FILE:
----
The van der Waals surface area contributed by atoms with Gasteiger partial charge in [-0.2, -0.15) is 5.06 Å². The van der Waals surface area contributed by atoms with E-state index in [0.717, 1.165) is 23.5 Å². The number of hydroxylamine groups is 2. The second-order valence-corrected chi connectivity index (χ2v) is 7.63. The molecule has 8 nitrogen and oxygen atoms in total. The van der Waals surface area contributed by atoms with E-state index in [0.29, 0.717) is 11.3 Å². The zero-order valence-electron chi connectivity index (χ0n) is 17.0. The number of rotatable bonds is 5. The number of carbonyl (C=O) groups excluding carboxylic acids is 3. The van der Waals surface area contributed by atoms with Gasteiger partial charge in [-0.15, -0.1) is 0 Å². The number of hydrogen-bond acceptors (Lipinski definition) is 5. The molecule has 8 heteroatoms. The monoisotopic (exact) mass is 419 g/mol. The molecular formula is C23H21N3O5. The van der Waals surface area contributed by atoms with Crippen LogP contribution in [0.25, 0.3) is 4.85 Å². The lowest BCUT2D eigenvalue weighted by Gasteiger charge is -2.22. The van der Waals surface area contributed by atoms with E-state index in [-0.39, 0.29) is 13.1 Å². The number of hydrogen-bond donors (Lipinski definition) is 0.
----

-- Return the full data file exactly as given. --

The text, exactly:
The van der Waals surface area contributed by atoms with Gasteiger partial charge in [-0.2, -0.15) is 5.06 Å². The van der Waals surface area contributed by atoms with E-state index in [0.717, 1.165) is 23.5 Å². The number of hydroxylamine groups is 2. The second-order valence-corrected chi connectivity index (χ2v) is 7.63. The molecule has 8 nitrogen and oxygen atoms in total. The van der Waals surface area contributed by atoms with E-state index in [0.29, 0.717) is 11.3 Å². The zero-order valence-electron chi connectivity index (χ0n) is 17.0. The number of rotatable bonds is 5. The number of carbonyl (C=O) groups excluding carboxylic acids is 3. The van der Waals surface area contributed by atoms with Gasteiger partial charge in [-0.15, -0.1) is 0 Å². The number of hydrogen-bond acceptors (Lipinski definition) is 5. The molecule has 8 heteroatoms. The monoisotopic (exact) mass is 419 g/mol. The molecular formula is C23H21N3O5. The van der Waals surface area contributed by atoms with Crippen LogP contribution in [0.25, 0.3) is 4.85 Å². The lowest BCUT2D eigenvalue weighted by Gasteiger charge is -2.22. The van der Waals surface area contributed by atoms with E-state index in [-0.39, 0.29) is 13.1 Å². The number of hydrogen-bond donors (Lipinski definition) is 0.